Impartiality and Disability Discrimination
Kennedy Institute of Ethics journal 2011 Mar; 21(1): 1-23
Cost-effectiveness analysis is the standard analytical tool for evaluating the aggregate health benefits of treatments and health programs. According to a common objection, however, its use may lead to unfair discrimination against people with disabilities. Since the disability discrimination objection is seldom articulated in a precise way, I first provide a formulation that avoids some implausible implications. Then I turn to the standard defense of cost-effectiveness analysis and argue that it does not succeed. But this does not settle the question of whether the use of cost-effectiveness analysis leads to unfair discrimination. Rather, it shows that the controversy should be approached in a different way. Thus, I conclude by outlining an alternative strategy for answering the question.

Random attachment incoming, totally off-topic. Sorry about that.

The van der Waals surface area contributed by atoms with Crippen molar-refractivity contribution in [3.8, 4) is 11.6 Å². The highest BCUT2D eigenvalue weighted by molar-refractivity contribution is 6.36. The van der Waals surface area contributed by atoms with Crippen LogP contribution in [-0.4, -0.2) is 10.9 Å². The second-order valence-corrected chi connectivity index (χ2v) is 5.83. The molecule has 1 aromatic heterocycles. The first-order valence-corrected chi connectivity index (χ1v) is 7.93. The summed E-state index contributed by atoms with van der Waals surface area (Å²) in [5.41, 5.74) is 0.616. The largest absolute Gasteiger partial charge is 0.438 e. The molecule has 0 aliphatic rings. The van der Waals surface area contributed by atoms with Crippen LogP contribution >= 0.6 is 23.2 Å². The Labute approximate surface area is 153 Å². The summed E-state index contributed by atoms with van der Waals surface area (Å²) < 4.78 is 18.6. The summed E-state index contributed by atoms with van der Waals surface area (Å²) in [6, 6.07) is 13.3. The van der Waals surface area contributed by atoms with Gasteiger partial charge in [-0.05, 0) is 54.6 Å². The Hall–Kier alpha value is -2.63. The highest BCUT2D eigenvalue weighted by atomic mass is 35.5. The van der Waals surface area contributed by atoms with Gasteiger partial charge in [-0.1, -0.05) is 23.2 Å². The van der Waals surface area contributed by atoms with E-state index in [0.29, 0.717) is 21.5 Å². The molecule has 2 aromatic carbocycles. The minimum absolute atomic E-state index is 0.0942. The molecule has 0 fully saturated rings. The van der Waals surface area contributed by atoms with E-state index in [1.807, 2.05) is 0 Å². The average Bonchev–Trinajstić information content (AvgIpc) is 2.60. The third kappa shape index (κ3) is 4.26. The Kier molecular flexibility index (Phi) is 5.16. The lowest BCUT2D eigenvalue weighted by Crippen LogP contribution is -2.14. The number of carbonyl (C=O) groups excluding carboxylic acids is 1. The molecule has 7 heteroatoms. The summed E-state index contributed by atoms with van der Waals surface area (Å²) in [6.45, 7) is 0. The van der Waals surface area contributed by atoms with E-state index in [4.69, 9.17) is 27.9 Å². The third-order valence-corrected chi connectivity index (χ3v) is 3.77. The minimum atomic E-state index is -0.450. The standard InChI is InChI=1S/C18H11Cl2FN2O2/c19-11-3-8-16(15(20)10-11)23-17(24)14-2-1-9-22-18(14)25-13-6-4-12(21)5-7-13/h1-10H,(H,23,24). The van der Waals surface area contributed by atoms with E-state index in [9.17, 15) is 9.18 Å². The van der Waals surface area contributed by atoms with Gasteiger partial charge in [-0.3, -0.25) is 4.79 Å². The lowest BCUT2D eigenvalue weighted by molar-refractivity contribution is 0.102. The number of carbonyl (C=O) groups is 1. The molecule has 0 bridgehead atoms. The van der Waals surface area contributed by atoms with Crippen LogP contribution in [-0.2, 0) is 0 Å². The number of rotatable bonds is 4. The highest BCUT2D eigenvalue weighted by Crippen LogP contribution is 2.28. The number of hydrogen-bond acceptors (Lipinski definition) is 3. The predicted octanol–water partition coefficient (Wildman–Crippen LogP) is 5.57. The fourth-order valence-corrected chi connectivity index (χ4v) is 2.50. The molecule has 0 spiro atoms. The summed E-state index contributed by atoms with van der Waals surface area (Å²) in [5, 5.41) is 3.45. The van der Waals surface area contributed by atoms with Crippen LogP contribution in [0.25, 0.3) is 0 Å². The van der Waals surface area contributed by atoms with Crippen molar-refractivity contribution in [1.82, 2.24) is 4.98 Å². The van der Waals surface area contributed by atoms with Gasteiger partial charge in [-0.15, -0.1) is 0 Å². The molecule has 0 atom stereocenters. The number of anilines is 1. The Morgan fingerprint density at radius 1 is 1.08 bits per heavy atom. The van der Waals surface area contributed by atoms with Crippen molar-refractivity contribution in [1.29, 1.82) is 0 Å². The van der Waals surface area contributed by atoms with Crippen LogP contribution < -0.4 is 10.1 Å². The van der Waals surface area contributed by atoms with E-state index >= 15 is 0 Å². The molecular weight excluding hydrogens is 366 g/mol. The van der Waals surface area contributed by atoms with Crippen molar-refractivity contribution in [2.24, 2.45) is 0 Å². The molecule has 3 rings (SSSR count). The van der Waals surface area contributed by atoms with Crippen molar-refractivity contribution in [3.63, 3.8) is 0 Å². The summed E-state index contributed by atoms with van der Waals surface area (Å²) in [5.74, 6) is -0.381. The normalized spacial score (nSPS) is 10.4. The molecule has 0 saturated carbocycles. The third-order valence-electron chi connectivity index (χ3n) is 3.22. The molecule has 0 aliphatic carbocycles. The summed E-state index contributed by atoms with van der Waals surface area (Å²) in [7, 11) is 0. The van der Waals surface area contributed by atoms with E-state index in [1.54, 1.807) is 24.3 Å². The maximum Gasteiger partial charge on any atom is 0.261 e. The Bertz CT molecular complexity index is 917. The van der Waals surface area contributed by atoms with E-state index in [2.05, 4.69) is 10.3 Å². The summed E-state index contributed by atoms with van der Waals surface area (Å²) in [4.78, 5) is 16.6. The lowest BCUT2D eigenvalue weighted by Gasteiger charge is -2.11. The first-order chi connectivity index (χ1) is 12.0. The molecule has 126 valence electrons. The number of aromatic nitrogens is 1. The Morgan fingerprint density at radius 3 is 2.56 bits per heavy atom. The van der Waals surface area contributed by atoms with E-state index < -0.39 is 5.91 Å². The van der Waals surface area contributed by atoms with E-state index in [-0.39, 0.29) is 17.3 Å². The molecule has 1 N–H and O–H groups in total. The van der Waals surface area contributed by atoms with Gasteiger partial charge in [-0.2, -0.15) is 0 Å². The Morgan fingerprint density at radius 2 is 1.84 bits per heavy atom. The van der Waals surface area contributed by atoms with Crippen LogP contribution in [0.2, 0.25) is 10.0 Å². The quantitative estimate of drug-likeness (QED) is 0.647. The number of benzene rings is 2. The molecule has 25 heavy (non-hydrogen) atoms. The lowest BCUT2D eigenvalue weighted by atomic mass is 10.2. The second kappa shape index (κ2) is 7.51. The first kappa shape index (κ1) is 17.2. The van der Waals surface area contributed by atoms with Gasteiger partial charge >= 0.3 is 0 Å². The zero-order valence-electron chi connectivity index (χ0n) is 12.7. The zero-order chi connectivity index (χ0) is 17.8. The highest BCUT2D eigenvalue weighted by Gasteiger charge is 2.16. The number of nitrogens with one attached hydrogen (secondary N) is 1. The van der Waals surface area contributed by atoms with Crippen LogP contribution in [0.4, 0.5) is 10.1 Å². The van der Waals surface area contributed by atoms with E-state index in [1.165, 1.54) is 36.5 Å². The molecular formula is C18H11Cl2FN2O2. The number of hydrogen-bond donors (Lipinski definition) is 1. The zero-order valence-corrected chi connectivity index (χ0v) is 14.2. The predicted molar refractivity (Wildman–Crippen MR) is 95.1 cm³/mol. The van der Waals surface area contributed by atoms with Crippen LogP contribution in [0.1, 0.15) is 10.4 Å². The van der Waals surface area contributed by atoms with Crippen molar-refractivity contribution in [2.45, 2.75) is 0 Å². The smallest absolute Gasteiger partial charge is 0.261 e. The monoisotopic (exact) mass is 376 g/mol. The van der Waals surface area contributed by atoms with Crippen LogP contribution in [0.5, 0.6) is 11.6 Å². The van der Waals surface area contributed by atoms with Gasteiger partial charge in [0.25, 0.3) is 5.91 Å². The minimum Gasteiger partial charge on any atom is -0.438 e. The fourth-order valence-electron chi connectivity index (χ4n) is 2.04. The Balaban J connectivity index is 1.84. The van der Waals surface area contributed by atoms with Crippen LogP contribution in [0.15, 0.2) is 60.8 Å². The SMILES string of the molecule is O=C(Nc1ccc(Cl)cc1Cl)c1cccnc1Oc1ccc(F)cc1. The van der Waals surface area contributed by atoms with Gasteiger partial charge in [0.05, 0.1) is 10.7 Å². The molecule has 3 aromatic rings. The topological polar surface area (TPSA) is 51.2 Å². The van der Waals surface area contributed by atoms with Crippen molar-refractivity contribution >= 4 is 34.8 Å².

Showing items related by title, author, creator and subject.
Kerstein, Samuel J.; Bognar, Greg (2010-04)The allocation of scarce health care resources such as flu treatment or organs for transplant presents stark problems of distributive justice. Persad, Wertheimer, and Emanuel have recently proposed a novel system for such ...